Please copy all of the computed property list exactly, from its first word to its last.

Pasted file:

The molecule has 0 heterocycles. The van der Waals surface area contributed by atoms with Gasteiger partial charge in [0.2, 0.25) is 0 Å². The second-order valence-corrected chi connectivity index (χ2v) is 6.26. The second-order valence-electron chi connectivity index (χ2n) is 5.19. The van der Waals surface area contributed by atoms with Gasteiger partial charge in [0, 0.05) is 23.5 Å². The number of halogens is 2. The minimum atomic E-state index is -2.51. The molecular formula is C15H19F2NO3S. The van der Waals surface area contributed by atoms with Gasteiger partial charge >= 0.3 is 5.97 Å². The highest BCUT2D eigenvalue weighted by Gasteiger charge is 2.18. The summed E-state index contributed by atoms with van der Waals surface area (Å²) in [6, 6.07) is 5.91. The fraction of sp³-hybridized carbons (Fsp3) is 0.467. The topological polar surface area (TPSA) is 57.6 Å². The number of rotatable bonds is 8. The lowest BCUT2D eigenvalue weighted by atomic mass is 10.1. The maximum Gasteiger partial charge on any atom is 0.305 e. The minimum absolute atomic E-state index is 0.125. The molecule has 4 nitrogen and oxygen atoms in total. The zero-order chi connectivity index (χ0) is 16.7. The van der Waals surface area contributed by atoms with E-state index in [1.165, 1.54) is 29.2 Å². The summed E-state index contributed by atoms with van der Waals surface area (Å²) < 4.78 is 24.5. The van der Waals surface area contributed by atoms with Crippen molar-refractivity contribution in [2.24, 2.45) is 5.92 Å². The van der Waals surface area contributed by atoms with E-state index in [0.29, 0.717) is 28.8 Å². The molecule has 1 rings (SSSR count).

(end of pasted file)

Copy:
The molecule has 0 heterocycles. The van der Waals surface area contributed by atoms with Gasteiger partial charge in [0.2, 0.25) is 0 Å². The second-order valence-corrected chi connectivity index (χ2v) is 6.26. The second-order valence-electron chi connectivity index (χ2n) is 5.19. The van der Waals surface area contributed by atoms with Gasteiger partial charge in [0, 0.05) is 23.5 Å². The number of halogens is 2. The minimum atomic E-state index is -2.51. The molecular formula is C15H19F2NO3S. The van der Waals surface area contributed by atoms with Gasteiger partial charge >= 0.3 is 5.97 Å². The highest BCUT2D eigenvalue weighted by Gasteiger charge is 2.18. The summed E-state index contributed by atoms with van der Waals surface area (Å²) in [6, 6.07) is 5.91. The fraction of sp³-hybridized carbons (Fsp3) is 0.467. The topological polar surface area (TPSA) is 57.6 Å². The number of rotatable bonds is 8. The lowest BCUT2D eigenvalue weighted by atomic mass is 10.1. The maximum Gasteiger partial charge on any atom is 0.305 e. The minimum absolute atomic E-state index is 0.125. The molecule has 4 nitrogen and oxygen atoms in total. The zero-order chi connectivity index (χ0) is 16.7. The van der Waals surface area contributed by atoms with E-state index in [1.165, 1.54) is 29.2 Å². The summed E-state index contributed by atoms with van der Waals surface area (Å²) < 4.78 is 24.5. The van der Waals surface area contributed by atoms with Crippen molar-refractivity contribution in [2.24, 2.45) is 5.92 Å². The van der Waals surface area contributed by atoms with E-state index in [0.29, 0.717) is 28.8 Å². The molecule has 1 rings (SSSR count).